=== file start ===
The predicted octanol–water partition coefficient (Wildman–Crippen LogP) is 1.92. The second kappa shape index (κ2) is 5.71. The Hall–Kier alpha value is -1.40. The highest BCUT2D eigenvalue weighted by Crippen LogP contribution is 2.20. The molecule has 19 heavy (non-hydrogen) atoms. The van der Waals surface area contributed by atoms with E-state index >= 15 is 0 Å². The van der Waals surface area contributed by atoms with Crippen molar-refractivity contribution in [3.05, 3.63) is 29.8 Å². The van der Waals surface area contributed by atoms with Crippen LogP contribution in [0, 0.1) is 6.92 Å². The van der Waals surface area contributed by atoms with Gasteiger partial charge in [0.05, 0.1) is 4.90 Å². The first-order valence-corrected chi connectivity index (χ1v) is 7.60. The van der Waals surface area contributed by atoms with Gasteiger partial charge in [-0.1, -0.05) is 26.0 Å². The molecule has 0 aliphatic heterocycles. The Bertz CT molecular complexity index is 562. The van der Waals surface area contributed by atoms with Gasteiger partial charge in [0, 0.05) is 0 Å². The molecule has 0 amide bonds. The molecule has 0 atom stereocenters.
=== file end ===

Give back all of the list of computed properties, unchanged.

The predicted octanol–water partition coefficient (Wildman–Crippen LogP) is 1.92. The second kappa shape index (κ2) is 5.71. The Hall–Kier alpha value is -1.40. The highest BCUT2D eigenvalue weighted by Crippen LogP contribution is 2.20. The molecule has 19 heavy (non-hydrogen) atoms. The van der Waals surface area contributed by atoms with E-state index >= 15 is 0 Å². The van der Waals surface area contributed by atoms with Crippen molar-refractivity contribution in [3.05, 3.63) is 29.8 Å². The van der Waals surface area contributed by atoms with Crippen LogP contribution in [0, 0.1) is 6.92 Å². The van der Waals surface area contributed by atoms with Gasteiger partial charge in [0.05, 0.1) is 4.90 Å². The first-order valence-corrected chi connectivity index (χ1v) is 7.60. The van der Waals surface area contributed by atoms with Gasteiger partial charge in [-0.1, -0.05) is 26.0 Å². The molecule has 0 aliphatic heterocycles. The Bertz CT molecular complexity index is 562. The van der Waals surface area contributed by atoms with Gasteiger partial charge in [0, 0.05) is 0 Å². The molecule has 0 amide bonds. The molecule has 0 atom stereocenters.